“Personally, I should be OK, but I’ve got friends living paycheck to paycheck, who have got rent payments due, so I don’t know how that’s going to work,” he said. “It’s that delay which is the crippling thing – June is a long time away to have had no income.”

Scary Prospect

Self-employed Sarah Farrelly from Sheffield told Charity Today: “I have not been able to work successfully for 8 weeks due to the coronavirus impact and the lockdown. Going another 8 weeks is a very scary prospect, no income for 16weeks and that’s assuming I am eligible for the scheme and if it works straight from the offset with no further delays in support!”

Hung out to dry

Chris Peachey, 59, a self-employed market trader from London made his feelings perfectly clear, he said: 

“It’s no surprise to me the corporates are looked after from the offset. It’s like everything with this outbreak the government seem to have sat on their hands for as long as possible with everything, I feel we’ve all been hung out to dry. You just have to look at the PPE delays for our NHS workers and see how our manufacturers had to sell abroad to help! What chance have we got, they’ve known since January about this!”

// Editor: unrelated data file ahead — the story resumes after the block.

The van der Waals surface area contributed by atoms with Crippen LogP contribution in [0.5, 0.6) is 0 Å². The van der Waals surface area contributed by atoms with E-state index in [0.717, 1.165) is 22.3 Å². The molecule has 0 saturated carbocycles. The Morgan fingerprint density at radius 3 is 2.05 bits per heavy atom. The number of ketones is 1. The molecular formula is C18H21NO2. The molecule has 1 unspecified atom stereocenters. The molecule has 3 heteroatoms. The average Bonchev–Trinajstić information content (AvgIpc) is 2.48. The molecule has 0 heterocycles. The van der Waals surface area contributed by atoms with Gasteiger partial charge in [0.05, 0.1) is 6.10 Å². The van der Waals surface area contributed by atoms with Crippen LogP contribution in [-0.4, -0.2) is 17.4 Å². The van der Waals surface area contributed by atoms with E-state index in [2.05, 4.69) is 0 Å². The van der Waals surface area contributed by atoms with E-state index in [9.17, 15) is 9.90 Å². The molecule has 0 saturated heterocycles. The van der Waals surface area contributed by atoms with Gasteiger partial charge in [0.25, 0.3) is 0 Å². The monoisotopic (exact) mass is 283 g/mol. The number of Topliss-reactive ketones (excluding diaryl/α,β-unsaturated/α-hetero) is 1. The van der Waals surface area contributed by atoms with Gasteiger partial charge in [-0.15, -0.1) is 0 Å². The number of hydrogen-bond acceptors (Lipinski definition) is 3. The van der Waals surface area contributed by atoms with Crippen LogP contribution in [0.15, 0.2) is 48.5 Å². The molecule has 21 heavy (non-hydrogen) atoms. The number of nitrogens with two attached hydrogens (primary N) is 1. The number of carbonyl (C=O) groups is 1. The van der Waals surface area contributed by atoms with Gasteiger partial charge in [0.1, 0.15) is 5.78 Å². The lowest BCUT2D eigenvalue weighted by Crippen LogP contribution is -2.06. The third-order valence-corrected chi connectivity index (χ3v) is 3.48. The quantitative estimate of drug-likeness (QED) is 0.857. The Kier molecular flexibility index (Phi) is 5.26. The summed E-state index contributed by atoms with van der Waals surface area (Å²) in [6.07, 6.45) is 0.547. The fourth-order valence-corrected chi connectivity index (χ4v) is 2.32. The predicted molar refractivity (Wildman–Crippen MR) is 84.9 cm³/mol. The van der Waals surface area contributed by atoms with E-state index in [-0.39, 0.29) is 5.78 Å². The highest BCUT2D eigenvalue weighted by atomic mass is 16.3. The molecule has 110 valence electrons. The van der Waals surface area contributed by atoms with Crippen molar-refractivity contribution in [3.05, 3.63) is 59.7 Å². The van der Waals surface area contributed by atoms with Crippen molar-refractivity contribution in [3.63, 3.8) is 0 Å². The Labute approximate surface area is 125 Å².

Temporary fix

Michelle Baker, 50, who runs a small fudge business, said she was concerned that the three months of support being offered wasn’t even long enough, and does not account for the seasonal variations.

“I work in the events sector, and we make our money off shows in the summer. We earn our money in the summer and that’s our money for the winter, so if we don’t get any money in the summer, we won’t have any to live off in the winter,” she said.

“It’s really a temporary fix, and I think it should have been done sector by sector,” she added. “No one really thinks about this industry.”

Alfie Stirling is head of economics at the New Economics Foundation he told The Guardian in March that, ‘you can’t simply rebuild a safety net in a week after destroying it for a decade. The next move must-see Rishi Sunak properly reinforce our country’s safety net, not just for the next three months but for the coming decades as well.’